Most people -- at least those who use their cerebral capacity to observe and to hope to achieve a moral balance within themselves to better reflect the positive elements of human nature -- make a well-considered effort to observe standards of thought and behaviour consonant with self-respect, to become a part of the social contract that urges individuals to think of others even as they think of themselves, to achieve the golden rule of moderation in all things, and to emulate a well-known pattern of moral behaviour while feeling empathy for those whose condition in life stifles them.

At the same time we are very well aware that among us live other people who have no intention of succumbing to an iota of compassionate attitude toward the unfortunate of the world, and look only to advancing their own lives to acquire wealth and social position and in some instances, power. These are the manipulators who feel entitled to investing all their energies and using any means seen as useful to promoting themselves to arrive at their ego-laden destiny. Move down the scale a little further and the sociopaths and psychopaths appear, those against whom civilization guards itself.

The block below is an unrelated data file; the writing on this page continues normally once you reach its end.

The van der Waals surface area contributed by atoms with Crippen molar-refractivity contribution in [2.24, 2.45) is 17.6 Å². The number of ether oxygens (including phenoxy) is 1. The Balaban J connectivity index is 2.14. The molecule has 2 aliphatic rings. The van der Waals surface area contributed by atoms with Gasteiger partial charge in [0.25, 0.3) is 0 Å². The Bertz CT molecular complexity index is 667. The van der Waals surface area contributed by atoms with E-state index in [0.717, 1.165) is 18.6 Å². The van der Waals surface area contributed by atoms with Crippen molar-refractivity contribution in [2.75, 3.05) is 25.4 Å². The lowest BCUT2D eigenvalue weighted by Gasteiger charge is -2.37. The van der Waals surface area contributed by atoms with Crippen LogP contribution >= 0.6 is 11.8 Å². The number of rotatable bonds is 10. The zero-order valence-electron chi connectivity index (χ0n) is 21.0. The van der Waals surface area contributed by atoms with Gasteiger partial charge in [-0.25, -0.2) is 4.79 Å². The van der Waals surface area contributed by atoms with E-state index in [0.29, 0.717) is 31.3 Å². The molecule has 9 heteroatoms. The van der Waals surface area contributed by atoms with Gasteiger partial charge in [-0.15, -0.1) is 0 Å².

With another turning into yet another new year, people look at themselves to appraise where they appear on the judgement scale, and many vow to change certain elements of their character and values and priorities, and behaviour in the hope of improving themselves to match self-set standards. Usually, those promises-to-self, earnestly arrived at and with full intention of reaching those goals fade with the passage of time as we resort to old habits, comforting ourselves with the assurance that we're not so bad the way we are, after all.